Thursday, 5 May 2011

Product Roadmaps can be Dangerous

I had a long discussion today with a friend today over products and roadmaps, though I have to say I am not a big roadmap basher myself but I am not a big fan too of roadmaps in the state that they are usually presented. The discussion emerged when my friend explained how much trouble it is to meet the expectations of the customers who are been promised things, specially those visionary things that are put on paper and do not or might never be in the product yet they are promised to those customers by our vicious sales personnel who by now are gone leaving your company to develop something that may not be of any use to the product.

Roadmaps may be beneficial for products, but when it comes to roadmaps not many companies put their thinking hats effectively. I see a lot of issues occurring from roadmaps made public and with this post I would also like to share a few ways on how to cover the roadmaps so it becomes a win win situation.

First lets talk about the challenges a company faces when dealing with roadmaps :

1. Agility : Assuming you created a roadmap for more than a year, and in the middle of the 1st quarter you get a customers who demand a huge feature in your product [Even ready to fund] what would you do? If you have a roadmap promised to world, you are either going to have fund a full new development team or think about going back on what you promised to your customers. Long term roadmaps cause a loss of Agility if not managed well.

2. Your roadmaps work against you sometimes? I prudently remember a few sister companies having similar product lines using X product's roadmap to show how that product is not ready for a specific market and why they should sell Y product only. If internals can have this issue think what competition can do to this. Of course there should be no competition / race internally in an ideal world.

3. You promised X in 2009 but its 2011 and you have not delivered it yet, heard something like this? Well if you sold your customers your vision and how your product would look like 2 years later, you run a risk of facing this. You have potential to make your customers unhappy if you do not present them your plans in the right way.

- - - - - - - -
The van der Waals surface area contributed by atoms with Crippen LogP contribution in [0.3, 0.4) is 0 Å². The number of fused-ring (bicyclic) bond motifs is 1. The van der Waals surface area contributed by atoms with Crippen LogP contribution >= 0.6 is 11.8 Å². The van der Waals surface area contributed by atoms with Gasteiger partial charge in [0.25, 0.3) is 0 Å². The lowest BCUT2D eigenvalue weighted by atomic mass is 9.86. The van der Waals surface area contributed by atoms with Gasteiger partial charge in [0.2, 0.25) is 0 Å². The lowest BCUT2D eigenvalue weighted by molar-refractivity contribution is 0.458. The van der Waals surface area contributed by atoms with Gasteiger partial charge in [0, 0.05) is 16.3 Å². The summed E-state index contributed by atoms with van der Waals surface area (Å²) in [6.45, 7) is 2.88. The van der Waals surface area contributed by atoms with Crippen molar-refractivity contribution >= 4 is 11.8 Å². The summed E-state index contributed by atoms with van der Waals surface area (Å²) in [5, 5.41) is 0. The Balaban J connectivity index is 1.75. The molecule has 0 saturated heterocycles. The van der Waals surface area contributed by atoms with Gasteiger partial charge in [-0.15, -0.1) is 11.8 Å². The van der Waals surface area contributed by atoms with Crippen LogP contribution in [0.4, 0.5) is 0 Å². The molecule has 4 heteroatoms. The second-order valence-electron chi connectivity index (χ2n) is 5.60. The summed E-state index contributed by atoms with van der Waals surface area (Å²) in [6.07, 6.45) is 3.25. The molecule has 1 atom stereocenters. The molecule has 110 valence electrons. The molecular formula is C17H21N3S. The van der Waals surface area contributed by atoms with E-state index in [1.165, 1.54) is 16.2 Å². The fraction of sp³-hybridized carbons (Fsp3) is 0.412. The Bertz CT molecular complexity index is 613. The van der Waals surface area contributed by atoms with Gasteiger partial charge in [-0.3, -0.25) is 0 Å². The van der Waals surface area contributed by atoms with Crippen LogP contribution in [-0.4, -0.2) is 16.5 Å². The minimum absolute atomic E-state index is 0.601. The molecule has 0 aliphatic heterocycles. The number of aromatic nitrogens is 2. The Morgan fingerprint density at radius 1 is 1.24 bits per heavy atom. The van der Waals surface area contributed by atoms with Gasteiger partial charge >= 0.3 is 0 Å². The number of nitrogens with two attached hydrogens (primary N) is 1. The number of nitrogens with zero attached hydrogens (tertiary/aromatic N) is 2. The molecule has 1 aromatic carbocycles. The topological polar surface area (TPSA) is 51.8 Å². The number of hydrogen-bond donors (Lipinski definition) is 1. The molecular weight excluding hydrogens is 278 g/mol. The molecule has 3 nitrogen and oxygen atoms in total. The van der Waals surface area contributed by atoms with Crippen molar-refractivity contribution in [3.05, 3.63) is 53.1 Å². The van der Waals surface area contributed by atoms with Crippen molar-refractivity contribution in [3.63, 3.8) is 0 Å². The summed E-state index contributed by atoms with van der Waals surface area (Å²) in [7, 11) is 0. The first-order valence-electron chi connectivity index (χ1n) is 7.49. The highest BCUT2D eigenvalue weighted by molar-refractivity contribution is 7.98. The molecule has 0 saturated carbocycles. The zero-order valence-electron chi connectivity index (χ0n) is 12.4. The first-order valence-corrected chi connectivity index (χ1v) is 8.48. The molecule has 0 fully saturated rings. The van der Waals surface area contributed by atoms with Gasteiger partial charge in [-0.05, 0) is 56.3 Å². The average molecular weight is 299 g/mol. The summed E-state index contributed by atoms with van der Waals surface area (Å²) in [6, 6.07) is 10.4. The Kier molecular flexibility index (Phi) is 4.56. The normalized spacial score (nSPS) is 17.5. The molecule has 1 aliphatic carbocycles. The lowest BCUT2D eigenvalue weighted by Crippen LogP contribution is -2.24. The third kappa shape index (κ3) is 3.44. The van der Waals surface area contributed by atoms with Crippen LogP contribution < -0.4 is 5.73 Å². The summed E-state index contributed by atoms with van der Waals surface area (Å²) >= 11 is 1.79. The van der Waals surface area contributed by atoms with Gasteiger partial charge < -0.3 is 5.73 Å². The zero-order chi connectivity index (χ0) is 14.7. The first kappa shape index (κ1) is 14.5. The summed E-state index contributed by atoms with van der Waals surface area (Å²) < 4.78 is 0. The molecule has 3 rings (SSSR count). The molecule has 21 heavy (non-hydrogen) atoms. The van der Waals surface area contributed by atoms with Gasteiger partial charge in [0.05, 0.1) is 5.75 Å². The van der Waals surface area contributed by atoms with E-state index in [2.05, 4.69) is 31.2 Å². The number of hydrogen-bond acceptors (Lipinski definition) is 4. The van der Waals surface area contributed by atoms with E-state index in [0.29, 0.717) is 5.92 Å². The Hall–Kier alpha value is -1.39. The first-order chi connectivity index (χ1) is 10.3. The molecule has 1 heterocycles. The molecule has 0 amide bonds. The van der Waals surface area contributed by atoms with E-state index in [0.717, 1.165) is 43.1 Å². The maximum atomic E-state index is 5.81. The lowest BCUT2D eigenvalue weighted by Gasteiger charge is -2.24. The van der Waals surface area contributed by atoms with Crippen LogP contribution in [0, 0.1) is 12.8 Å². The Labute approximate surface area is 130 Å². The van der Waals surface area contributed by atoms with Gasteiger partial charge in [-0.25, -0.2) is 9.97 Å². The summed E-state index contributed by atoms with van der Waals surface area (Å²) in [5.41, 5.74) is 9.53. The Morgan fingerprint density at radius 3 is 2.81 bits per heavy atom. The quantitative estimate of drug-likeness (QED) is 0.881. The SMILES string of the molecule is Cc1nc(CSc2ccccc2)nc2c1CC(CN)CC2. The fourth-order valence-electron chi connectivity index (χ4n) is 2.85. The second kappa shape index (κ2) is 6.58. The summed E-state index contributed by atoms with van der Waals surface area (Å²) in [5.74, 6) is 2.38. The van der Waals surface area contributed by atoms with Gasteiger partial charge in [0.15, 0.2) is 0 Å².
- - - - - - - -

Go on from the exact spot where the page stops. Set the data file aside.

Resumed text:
4. Expectation burden : This is usually the problem. Most roadmaps are done with a specific view. If a roadmap gives you say a 1 year release of a product the expectation around it usually becomes so high that it results in a expectation crusher when the release is actually done.

5. Customer clashes : For small products this may not be the case, but when roadmap's are shared in councils and customer forums, there usually comes an argument that there is nothing in this roadmap that I will be benefited from. Misery?

Well so some of these challenges we have faced, more precisely we were victim to the roadmap concept in a whole. So how how does one really handle this? By saying this I want to say that I don't think you can work without a roadmap. But here are things that can be done to handle above challenges and win confidence of customers, internal staff and provide a better and effective vision plan that can be termed as a roadmap with some alterations.

1. High Level Only
Roadmaps have to be very high level. A view that looks like a eagle view. talks about where the product is moving. Does not detail features at all. Brings consolidated modules together to form complete end result and how customer would benefit from it. A long time ago I had seen a roadmap from a product that is now a revolution in the CRM arena and has become a global force and platform. The roadmap listed customers, expected features, modules the company stratified and how they liked up together.

2. Visionary not time bounded
No April-2011, No Jun-2012.. It should be purely visionary with very high level time lines in years... I know it is difficult to answer if a customer says why.. but isn't it your roadmap? If your customers are asked to push things in they will want every thing in quarter 1 and you will be left crying for the rest of 9 quarters for other customers?

3. Not to all
it should be presented to a very few. Why show it to the world and then apologies if you could not do it for any reasons. We were in situations where bulky roadmaps were released to customers and then when economy had down turns and no development teams to fulfill those roadmaps we had to face the customer anger.

4. Negotiations?
Never show and negotiate roadmaps, if you do so you will end up running behind development teams to change things and behind customers to deal with.

5. Phased
Roadmap should not release bulk modules. Phase them into multiple releases. So if something is not ready by X date you have a easy way to manage it in a year in a phased manner without affecting the customer satisfaction.

6. Compact
Make your roadmaps and presentations compact. Do not bullshit to sell. more than 2 quarters is a problem more than 4 quarters roadmap is a disaster.

7. No Sales
Do not involves sales in roadmap presentations. They buy everything from customers to sell it to them. VP, CTO or Product managers are the right people to demonstrate roadmaps in 4 chair conference rooms with customers. If you are really having a team of attention seeking individuals ask them to present things on Launch.

8. Creators
Be careful in choosing the creators of the roadmaps. The more inputs from the sales the more the disaster. Have a person in this creation process who fights for usability not users.

I am sure there are many more things to discuss to ensure that the roadmap is better and effective and doesn't cause credibility issue to you and your company.